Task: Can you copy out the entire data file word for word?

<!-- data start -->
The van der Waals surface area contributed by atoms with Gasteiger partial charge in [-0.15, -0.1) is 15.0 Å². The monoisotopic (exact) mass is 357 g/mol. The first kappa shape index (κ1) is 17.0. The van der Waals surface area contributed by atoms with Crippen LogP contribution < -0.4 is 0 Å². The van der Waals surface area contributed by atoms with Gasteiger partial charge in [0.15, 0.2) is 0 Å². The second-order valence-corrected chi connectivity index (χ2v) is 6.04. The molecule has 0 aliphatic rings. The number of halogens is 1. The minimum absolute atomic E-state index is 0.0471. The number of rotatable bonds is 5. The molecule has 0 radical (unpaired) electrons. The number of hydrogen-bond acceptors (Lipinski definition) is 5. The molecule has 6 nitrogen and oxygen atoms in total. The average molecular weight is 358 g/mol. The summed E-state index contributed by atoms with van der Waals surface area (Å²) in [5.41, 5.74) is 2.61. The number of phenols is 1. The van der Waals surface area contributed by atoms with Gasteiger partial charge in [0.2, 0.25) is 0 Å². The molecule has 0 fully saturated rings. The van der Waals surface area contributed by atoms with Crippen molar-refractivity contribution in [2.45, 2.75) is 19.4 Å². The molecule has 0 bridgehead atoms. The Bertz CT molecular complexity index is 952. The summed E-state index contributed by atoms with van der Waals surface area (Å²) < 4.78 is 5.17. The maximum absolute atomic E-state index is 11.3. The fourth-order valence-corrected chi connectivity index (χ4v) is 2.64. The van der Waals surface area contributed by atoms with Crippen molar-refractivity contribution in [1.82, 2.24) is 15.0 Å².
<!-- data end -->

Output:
The van der Waals surface area contributed by atoms with Gasteiger partial charge in [-0.15, -0.1) is 15.0 Å². The monoisotopic (exact) mass is 357 g/mol. The first kappa shape index (κ1) is 17.0. The van der Waals surface area contributed by atoms with Crippen LogP contribution < -0.4 is 0 Å². The van der Waals surface area contributed by atoms with Gasteiger partial charge in [0.15, 0.2) is 0 Å². The second-order valence-corrected chi connectivity index (χ2v) is 6.04. The molecule has 0 aliphatic rings. The number of halogens is 1. The minimum absolute atomic E-state index is 0.0471. The number of rotatable bonds is 5. The molecule has 0 radical (unpaired) electrons. The number of hydrogen-bond acceptors (Lipinski definition) is 5. The molecule has 6 nitrogen and oxygen atoms in total. The average molecular weight is 358 g/mol. The summed E-state index contributed by atoms with van der Waals surface area (Å²) in [5.41, 5.74) is 2.61. The number of phenols is 1. The van der Waals surface area contributed by atoms with Gasteiger partial charge in [0.2, 0.25) is 0 Å². The molecule has 0 fully saturated rings. The van der Waals surface area contributed by atoms with Crippen molar-refractivity contribution in [2.45, 2.75) is 19.4 Å². The molecule has 0 bridgehead atoms. The Bertz CT molecular complexity index is 952. The summed E-state index contributed by atoms with van der Waals surface area (Å²) < 4.78 is 5.17. The maximum absolute atomic E-state index is 11.3. The fourth-order valence-corrected chi connectivity index (χ4v) is 2.64. The van der Waals surface area contributed by atoms with Crippen molar-refractivity contribution in [1.82, 2.24) is 15.0 Å².